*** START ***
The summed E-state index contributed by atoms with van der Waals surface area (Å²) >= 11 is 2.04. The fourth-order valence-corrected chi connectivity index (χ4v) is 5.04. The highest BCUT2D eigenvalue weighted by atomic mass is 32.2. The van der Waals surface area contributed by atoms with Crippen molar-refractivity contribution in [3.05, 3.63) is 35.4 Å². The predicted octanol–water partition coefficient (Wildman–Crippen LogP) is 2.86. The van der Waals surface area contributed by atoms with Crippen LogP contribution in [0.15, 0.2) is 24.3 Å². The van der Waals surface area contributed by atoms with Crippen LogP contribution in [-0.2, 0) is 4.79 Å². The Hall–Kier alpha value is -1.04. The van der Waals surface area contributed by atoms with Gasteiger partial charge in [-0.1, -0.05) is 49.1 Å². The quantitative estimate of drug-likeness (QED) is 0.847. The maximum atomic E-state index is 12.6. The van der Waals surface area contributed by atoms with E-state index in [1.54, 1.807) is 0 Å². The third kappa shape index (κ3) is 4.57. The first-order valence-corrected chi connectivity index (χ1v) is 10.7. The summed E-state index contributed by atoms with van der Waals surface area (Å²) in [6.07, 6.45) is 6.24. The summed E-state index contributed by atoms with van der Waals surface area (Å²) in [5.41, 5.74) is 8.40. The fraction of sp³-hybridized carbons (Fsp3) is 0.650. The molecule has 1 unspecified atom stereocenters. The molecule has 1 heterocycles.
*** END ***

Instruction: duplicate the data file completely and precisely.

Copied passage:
The summed E-state index contributed by atoms with van der Waals surface area (Å²) >= 11 is 2.04. The fourth-order valence-corrected chi connectivity index (χ4v) is 5.04. The highest BCUT2D eigenvalue weighted by atomic mass is 32.2. The van der Waals surface area contributed by atoms with Crippen molar-refractivity contribution in [3.05, 3.63) is 35.4 Å². The predicted octanol–water partition coefficient (Wildman–Crippen LogP) is 2.86. The van der Waals surface area contributed by atoms with Crippen LogP contribution in [0.15, 0.2) is 24.3 Å². The van der Waals surface area contributed by atoms with Crippen LogP contribution in [-0.2, 0) is 4.79 Å². The Hall–Kier alpha value is -1.04. The van der Waals surface area contributed by atoms with Gasteiger partial charge in [-0.1, -0.05) is 49.1 Å². The quantitative estimate of drug-likeness (QED) is 0.847. The maximum atomic E-state index is 12.6. The van der Waals surface area contributed by atoms with E-state index in [1.54, 1.807) is 0 Å². The third kappa shape index (κ3) is 4.57. The first-order valence-corrected chi connectivity index (χ1v) is 10.7. The summed E-state index contributed by atoms with van der Waals surface area (Å²) in [6.07, 6.45) is 6.24. The summed E-state index contributed by atoms with van der Waals surface area (Å²) in [5.41, 5.74) is 8.40. The fraction of sp³-hybridized carbons (Fsp3) is 0.650. The molecule has 1 unspecified atom stereocenters. The molecule has 1 heterocycles.